When we make use of the camera obscura, in order that the image may be distinct the screen must be placed in the focus of the instrument, that is at the point where all the rays refracted by the objective converge. If the objects recede or approach, the screen must be placed at a proportionate distance from the object-glass, so that its surface may correspond to the apices of the refracted luminous cones. And yet we see with equal distinctness the images of objects at very unequal distances, without any variation in the form of the eye, or the relative conditions of its media, or at least without our consciousness of anything but a scarcely perceptible effort This power of accommodation of the eye has long been the subject of investigation, and the question is not yet settled. The most generally received explanation is, that in order to see objects at different distances, and especially very near to the eye, it modifies its form, or that of its media, and adapts itself to the distance in such a manner, that the retina is always in the focus. According to some authors, the length of the axis of the eye varies, the retina approaching or receding from the crystalline. Others maintain that it is the crystalline which changes its place, or that the curves of the refracting media modify themselves in such a manner, as always to make the apices of the luminous cones coincide with the immovable retinal surface. This theory of adaptation or accommodation is denied by some eminent savants, though a few of them approach it in attributing this phenomenon to the contraction and dilatation of the pupil; while others have endeavoured to demonstrate that the distance of objects from the eye may vary to a great extent, without the image undergoing any appreciable modification.
Helmholtz maintains that the anterior surface of the crystalline increases in convexity in looking at objects near at hand, and flattens when looking at a distance; the pupil contributes also to the accommodation by contracting in looking at objects near at hand, and dilating to see at a great distance. Nothing positive is known regarding the manner in which this change of form in the crystalline is effected. M. Helmholtz inclines to the opinion that the diameter of the lens is increased or diminished, and consequently it becomes more convex, or more flattened, according as the zone of Zinn, which is inserted into the crystalline capsule, is distended or relaxed by the action of the ciliary.
Some simple experiments prove that the eye cannot see distinctly, without an effort of adaptation, two objects placed at unequal distances, and that the image distinctly perceived by the retina when placed in the focus, is so no longer when the focal distance is changed.
If we look with one eye at the heads of two black pins, placed in a line at the same level, but at different distances, we shall see one of them distinctly and the other vaguely. If we look at the nearest one the image is perfectly clear, while the one farthest away is enveloped in mist; but if we look at the latter we see it easily without change of position, but when its image is well defined that of the other pin becomes confused.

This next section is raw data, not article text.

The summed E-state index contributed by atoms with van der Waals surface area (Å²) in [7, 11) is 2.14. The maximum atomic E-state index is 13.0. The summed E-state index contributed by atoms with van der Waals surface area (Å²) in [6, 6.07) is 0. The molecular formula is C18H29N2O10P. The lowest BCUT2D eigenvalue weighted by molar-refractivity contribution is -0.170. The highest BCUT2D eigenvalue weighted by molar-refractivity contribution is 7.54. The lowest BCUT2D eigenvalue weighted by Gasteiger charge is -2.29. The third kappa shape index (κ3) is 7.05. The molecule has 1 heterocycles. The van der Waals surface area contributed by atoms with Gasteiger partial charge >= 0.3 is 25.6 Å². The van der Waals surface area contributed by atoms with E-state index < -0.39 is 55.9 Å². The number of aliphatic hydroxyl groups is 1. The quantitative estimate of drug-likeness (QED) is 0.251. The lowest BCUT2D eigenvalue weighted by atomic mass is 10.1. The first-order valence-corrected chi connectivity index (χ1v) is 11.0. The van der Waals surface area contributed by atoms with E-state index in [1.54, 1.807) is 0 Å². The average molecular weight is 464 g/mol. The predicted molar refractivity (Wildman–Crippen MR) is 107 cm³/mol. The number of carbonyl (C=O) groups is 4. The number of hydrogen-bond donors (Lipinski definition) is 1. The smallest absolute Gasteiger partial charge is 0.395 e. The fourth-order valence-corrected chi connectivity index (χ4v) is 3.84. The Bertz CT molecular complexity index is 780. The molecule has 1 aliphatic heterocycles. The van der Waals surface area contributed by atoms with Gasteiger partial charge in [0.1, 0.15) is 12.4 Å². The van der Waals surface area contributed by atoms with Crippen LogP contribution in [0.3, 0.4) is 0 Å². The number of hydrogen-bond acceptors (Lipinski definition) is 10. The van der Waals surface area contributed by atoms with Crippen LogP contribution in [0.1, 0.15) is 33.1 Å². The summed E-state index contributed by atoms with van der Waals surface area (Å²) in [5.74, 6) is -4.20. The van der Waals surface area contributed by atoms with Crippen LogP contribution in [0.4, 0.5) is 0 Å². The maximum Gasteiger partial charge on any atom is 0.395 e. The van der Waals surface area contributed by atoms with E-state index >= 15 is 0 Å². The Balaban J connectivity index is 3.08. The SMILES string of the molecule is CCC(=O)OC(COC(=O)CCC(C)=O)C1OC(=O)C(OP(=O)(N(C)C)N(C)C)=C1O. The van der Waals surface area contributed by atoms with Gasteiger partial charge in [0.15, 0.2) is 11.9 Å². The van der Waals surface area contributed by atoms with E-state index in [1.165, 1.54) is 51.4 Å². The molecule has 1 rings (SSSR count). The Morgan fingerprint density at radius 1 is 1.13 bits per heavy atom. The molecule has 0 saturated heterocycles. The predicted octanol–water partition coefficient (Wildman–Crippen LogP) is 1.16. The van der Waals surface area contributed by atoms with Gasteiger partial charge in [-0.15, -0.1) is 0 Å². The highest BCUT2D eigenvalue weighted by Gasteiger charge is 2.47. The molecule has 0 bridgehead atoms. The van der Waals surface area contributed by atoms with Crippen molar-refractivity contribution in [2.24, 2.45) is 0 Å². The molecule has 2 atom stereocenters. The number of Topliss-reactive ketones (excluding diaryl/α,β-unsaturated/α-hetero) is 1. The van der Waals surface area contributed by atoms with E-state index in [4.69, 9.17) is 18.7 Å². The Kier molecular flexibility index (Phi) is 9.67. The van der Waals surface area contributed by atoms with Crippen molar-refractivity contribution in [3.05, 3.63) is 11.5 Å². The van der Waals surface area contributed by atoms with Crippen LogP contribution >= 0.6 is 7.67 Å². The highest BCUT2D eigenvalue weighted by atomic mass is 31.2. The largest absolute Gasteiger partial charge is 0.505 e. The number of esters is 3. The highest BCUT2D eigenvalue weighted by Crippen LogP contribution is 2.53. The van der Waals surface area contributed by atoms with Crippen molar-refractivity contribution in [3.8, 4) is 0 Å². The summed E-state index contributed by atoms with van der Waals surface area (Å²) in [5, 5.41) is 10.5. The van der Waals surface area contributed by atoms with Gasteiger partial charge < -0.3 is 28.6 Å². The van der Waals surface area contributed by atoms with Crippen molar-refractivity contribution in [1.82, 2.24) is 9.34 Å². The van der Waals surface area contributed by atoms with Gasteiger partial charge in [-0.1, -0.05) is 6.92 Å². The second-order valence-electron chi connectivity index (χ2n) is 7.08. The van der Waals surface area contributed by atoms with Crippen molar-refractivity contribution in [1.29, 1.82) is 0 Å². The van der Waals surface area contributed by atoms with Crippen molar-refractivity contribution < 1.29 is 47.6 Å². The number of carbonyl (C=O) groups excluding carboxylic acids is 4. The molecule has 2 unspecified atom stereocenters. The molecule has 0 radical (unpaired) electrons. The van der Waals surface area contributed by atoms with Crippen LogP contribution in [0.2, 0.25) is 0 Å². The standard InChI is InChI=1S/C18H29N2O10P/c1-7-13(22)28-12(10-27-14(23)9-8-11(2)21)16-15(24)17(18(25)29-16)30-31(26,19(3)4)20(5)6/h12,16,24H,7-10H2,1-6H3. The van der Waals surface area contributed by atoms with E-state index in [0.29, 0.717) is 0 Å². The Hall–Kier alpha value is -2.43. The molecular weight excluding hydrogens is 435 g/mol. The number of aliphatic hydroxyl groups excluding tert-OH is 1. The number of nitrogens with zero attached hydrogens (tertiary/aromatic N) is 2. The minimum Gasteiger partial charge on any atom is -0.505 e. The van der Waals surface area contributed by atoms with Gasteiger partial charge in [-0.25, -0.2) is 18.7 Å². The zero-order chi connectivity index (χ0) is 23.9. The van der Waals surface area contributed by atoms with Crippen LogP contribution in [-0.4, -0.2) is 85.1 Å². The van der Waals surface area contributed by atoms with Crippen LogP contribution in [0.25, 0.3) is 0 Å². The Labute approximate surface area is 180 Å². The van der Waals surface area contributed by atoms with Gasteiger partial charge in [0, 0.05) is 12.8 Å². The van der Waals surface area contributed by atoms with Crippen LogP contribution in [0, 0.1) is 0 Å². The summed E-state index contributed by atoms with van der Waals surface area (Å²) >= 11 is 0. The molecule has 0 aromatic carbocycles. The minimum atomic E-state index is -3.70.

Fig. 39. Accommodation of the eye to different distances.
2. In looking at a pin through a small hole pierced in a card, we can see either the pin or the edge of the hole distinctly; but when the image of one is distinct the other is.
3. By making two pin-holes through a card, at a distance less than the diameter of the pupil, that is, not more than one-twelfth of an inch from each other, then look through these two apertures at a small object on a bright ground, at a black point, for example, on a sheet of white paper. At a certain distance the point is single, but if the head be moved back-ward or forward it will appear double.
In the first two experiments the eye is compelled to adapt itself to the distance, in order to see distinctly and successively two objects at unequal distances, and of which the images are not distinct, except when the apex of the cones formed by the refracted rays of light exactly corresponds to the surface of the retina, that is, when the retina is exactly in the focus. And also, the experiment of looking through a pierced card at an object, and seeing it distinctly, that is, looking at it through an immovable artificial pupil, seems to prove that the movements of the pupil are not necessary to accommodation.
The third experiment proves, that in order to see a single image the retina must be in focus. In this case, in fact, the rays coming from the external object converge and meet on the same retinal divisions, hence there is but a single sensation ; if the eye approaches or recedes, they reach the retina either before their convergence is effected, or not until, having converged, they cross each other, and diverge beyond the focus, in either case in such a manner as to fall upon different divisions of the retina, and in consequence produce a double sensation.
The accommodation of the eye therefore seems to be in contestable, in spite of the want of accord in the opinions savants upon its mechanism. A very little attention enable us to recognize the effort which accompanies it, especially the adaptation is prolonged without variation at a short distance, as in looking through a microscope. Then, in the eye loses sometimes for several hours the faculty adapting itself to great distances; it becomes myopic for certain time. Persons who are in the habit of using a for one eye, as watchmakers and engravers for example, are generally myopic in that eye; and this effect is very marked in infants, who acquire the habit of looking at objects near at hand. Short-sightedness is thus much more common in towns than in the country. Sailors, mountaineers, and inhabitants of deserts are generally very long-sighted; the habit of looking at great distances doubtless develops this faculty.